A typical commute is punctuated with outbursts. Charlotte is surely not the only town where red lights are treated as suggestions but it could be one of the worst. It is a rare day when I don’t scream, to myself in the car of course, that just because you are late or lazy doesn’t mean we have to die. Folks who fly by on the main road near our neighborhood are greeted with 3 fingers on one hand and 5 on the other to remind them it is a 35 mile an hour speed limit. Many of them signal that they are only going one mile an hour over that. At least that is what I assume that finger means.

Fortunately my wife does much of the shopping. The nearest grocery to us is located in an affluent area and most of the shoppers are either residing in their own private Idaho or just don’t care about other people. I am working hard on that positivity so last weekend when we were there I was practicing Zen and the art of not committing murder. While I was silent and ignored my fellow shoppers, my wife was the one who stated out loud, in a much more cogent a way than I would have, that we had stumbled into an entire store full of people who were grocery shopping for the very first time in their lives.

The Internet is another regular source of frustration. Don’t put proper contact info, or worse don’t reply to the contact form you do put there, and it is doubtful I will ever do business with you. A slide show that won’t load instead of a simple list? Return arrow guaranteed. Don’t even get me started on sites that just don’t work – yes si.com I mean you.

Cocktails sites are among the worst. Maybe it is a law somewhere but who are they kidding by asking users to input their date of birth? A 13 year old who inexplicably wants to know how to make a Rob Roy takes about 10 seconds to supply any date that makes them 60. Some even ask what country you are accessing the site from. I would have to give up my grumpy card if I didn’t follow the rule that if the United States is at the bottom of your drop down list your site is banished to Siberia.

The link to the Razzle Dazzle violated all of this and whole bunch of grump more. The site includes the dreaded birthday input. That would be passable if I had remembered the recipe or written it down but I did not. Each time I accessed I swore it was the last time I would have a birthday. Added to that insult was a recipe that included parts rather than exact amounts. I cook and mix drinks enough that I would be fine with that but these proportions made no sense. Five parts vodka to four parts other liquid? First there is no base measurement that works with that and second that is a lot o’ vodka.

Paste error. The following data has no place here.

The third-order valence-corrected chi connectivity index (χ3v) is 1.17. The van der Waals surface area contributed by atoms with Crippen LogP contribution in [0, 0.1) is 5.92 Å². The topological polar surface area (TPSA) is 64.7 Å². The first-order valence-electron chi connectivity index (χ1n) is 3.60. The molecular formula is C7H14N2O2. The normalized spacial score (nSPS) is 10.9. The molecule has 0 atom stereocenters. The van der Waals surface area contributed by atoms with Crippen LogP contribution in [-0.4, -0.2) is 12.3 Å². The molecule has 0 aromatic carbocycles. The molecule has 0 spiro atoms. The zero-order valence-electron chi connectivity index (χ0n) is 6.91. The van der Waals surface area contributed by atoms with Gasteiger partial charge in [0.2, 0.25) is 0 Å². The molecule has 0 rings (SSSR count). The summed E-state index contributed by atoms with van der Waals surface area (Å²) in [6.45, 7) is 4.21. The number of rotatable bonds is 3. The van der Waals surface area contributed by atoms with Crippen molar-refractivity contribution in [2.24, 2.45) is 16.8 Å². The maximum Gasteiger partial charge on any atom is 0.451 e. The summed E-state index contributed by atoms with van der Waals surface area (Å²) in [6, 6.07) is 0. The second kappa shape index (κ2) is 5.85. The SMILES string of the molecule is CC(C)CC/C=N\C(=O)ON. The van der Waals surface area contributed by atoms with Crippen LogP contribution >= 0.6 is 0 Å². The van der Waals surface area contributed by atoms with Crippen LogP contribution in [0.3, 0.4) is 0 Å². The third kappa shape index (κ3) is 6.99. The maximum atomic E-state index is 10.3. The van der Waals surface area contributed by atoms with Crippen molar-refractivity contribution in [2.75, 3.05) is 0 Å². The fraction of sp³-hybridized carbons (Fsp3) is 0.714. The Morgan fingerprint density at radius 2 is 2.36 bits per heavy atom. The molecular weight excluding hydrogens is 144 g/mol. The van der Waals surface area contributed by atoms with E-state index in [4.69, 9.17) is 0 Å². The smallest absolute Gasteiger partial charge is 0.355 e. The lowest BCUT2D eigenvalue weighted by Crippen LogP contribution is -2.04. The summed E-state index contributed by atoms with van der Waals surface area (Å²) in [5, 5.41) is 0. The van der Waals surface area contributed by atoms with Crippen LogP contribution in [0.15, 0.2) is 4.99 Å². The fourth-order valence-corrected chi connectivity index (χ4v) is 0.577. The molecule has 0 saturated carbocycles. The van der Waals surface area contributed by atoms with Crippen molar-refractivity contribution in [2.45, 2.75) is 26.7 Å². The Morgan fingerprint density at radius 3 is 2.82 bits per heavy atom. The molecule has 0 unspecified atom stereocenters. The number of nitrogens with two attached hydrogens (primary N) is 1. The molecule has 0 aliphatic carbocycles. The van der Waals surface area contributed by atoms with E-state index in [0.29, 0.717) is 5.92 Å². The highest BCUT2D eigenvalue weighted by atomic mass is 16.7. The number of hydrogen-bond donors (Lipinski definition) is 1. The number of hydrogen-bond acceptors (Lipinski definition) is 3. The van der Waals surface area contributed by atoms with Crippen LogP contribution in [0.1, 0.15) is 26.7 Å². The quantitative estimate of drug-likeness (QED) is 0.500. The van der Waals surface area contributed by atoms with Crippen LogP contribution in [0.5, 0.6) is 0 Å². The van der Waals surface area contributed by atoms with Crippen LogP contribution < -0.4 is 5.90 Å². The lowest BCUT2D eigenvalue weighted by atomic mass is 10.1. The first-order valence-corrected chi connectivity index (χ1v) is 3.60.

I won’t write out the recipe they supplied and will give what I used instead:

2 ounces vodka
2 ounces cranberry juice
1 ounce fresh lime juice
8 or more blueberries
8 or more mint leaves

Muddle mint, blueberries, lime and cranberry juice. Add vodka and ice, shake and strain over fresh ice. Garnish with blueberry and mint leaf. It makes a beautiful if unsatisfying drink.

Here’s David’s Review:

DazzleDmI go to bars pretty much never, but with this drink I’ve been imagining sidling up the bar and drawling, “Give me the Razzle Dazzle.” Who knows what I’d get back—perhaps the bartender would break into tap dance and song or flash me some jazz hands…. or maybe deliver a deft and surprising punch to my nose.

Knowing the name of a drink rarely helps you with what’s in it. If I walked the streets of Chicago asking passers-by what’s in a Razzle Dazzle cocktail, I’m sure I’d get as many strange guesses as one of those Thanksgiving cookbooks first grade teachers assign their classes, the ones filled with surreal recipes co-authored by Dr. Frankenstein.

No Chicagoan, I bet, would say cranberry juice. There’s little that’s razzle-y or dazzle-y about cranberry juice, and in this concoction you might have trouble identifying the ingredient. Nor, if you told them about the cranberry juice, would they say “mint” because when is that a typical pairing? Then lime (because cranberry juice plus mint cry “lime”?) A passer-by might take the hint in the word “razzle” and say “raspberries,” but that, naturally, would be wrong, This drink contains blueberries… of course.

Maybe Dr. Frankenstein coauthored this recipe after all.

“Is this confluence of unlikely ingredients mellifluous?” you ask (well, maybe not in those exact words). I’m afraid the answer, for me, is a shrug. As photos convey, the Razzle Dazzle is beautiful, and the disparate flavors do, surprisingly, go together. But I’m not a vodka fan—it adds little or nothing. Plus, even if you switch out the vodka for gin or tequila, it involves muddling—which I never do without grumbling “This had better be good”—and leaves millions of blueberry seeds to sediment the drink and mint pulp to clog the shaker.

To be fair, my wife loved this drink. She may ask for another next weekend, but, unless we happen to have cranberry juice, mint, and blueberries handy, I will not ask for another. I love the name Razzle Dazzle (Razzledazzle Marshall would be a great name for a grandchild), but, as the name of a cocktail, Razzle Dazzle is a awful lot to live up to.

David’s Take: Perfectly palatable… not that memorable

Jonathan’s take: Maybe I have work to do on the positive attitude.

Next Time (Proposed By David):

Having crawled over the finish line of the school year, I’m ready for summer ahead. That means it’s gin and tonic season for me, and I thought about proposing each of us make the perfect G&T next time. But that’s too simple, right? So, instead, I’m proposing we each create a gin and tonic variation. I found some suggestions, but they are only suggestions. Each of us will add a little something of our own Gin and Tonics in a (likely misguided) attempt to improve the classic… and get summer going at last.